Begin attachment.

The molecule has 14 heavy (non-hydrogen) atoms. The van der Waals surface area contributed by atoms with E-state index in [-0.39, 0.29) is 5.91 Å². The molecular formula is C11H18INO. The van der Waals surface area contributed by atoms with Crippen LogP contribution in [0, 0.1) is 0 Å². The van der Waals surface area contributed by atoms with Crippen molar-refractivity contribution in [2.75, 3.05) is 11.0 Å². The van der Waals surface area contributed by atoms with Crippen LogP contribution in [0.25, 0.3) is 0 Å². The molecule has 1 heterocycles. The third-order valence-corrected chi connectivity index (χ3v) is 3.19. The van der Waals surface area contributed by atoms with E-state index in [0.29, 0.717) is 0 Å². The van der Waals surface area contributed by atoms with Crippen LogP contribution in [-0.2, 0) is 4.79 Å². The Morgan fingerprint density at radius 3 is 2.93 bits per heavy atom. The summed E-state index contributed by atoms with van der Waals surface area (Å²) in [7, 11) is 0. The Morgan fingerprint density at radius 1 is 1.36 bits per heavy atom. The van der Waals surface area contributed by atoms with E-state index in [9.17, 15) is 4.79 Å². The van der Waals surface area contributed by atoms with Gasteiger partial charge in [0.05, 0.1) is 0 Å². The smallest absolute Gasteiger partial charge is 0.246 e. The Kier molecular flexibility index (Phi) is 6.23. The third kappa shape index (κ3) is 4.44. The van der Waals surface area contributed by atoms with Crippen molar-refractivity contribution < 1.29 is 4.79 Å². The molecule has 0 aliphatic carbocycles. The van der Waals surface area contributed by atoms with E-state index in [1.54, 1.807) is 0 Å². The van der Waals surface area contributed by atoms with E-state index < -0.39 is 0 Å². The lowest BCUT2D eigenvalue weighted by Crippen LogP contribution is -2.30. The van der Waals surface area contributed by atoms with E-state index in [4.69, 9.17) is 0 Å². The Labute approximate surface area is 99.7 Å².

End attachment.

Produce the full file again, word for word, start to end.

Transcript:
The molecule has 14 heavy (non-hydrogen) atoms. The van der Waals surface area contributed by atoms with E-state index in [-0.39, 0.29) is 5.91 Å². The molecular formula is C11H18INO. The van der Waals surface area contributed by atoms with Crippen LogP contribution in [0, 0.1) is 0 Å². The van der Waals surface area contributed by atoms with Crippen molar-refractivity contribution in [2.75, 3.05) is 11.0 Å². The van der Waals surface area contributed by atoms with Crippen LogP contribution in [0.25, 0.3) is 0 Å². The molecule has 1 heterocycles. The third-order valence-corrected chi connectivity index (χ3v) is 3.19. The van der Waals surface area contributed by atoms with E-state index in [0.29, 0.717) is 0 Å². The van der Waals surface area contributed by atoms with Crippen LogP contribution in [-0.2, 0) is 4.79 Å². The Morgan fingerprint density at radius 3 is 2.93 bits per heavy atom. The summed E-state index contributed by atoms with van der Waals surface area (Å²) in [7, 11) is 0. The Morgan fingerprint density at radius 1 is 1.36 bits per heavy atom. The van der Waals surface area contributed by atoms with E-state index in [9.17, 15) is 4.79 Å². The van der Waals surface area contributed by atoms with Gasteiger partial charge in [0.05, 0.1) is 0 Å². The smallest absolute Gasteiger partial charge is 0.246 e. The Kier molecular flexibility index (Phi) is 6.23. The third kappa shape index (κ3) is 4.44. The van der Waals surface area contributed by atoms with Crippen molar-refractivity contribution < 1.29 is 4.79 Å². The molecule has 0 aliphatic carbocycles. The van der Waals surface area contributed by atoms with E-state index in [1.54, 1.807) is 0 Å². The van der Waals surface area contributed by atoms with E-state index < -0.39 is 0 Å². The lowest BCUT2D eigenvalue weighted by Crippen LogP contribution is -2.30. The van der Waals surface area contributed by atoms with E-state index in [4.69, 9.17) is 0 Å². The Labute approximate surface area is 99.7 Å².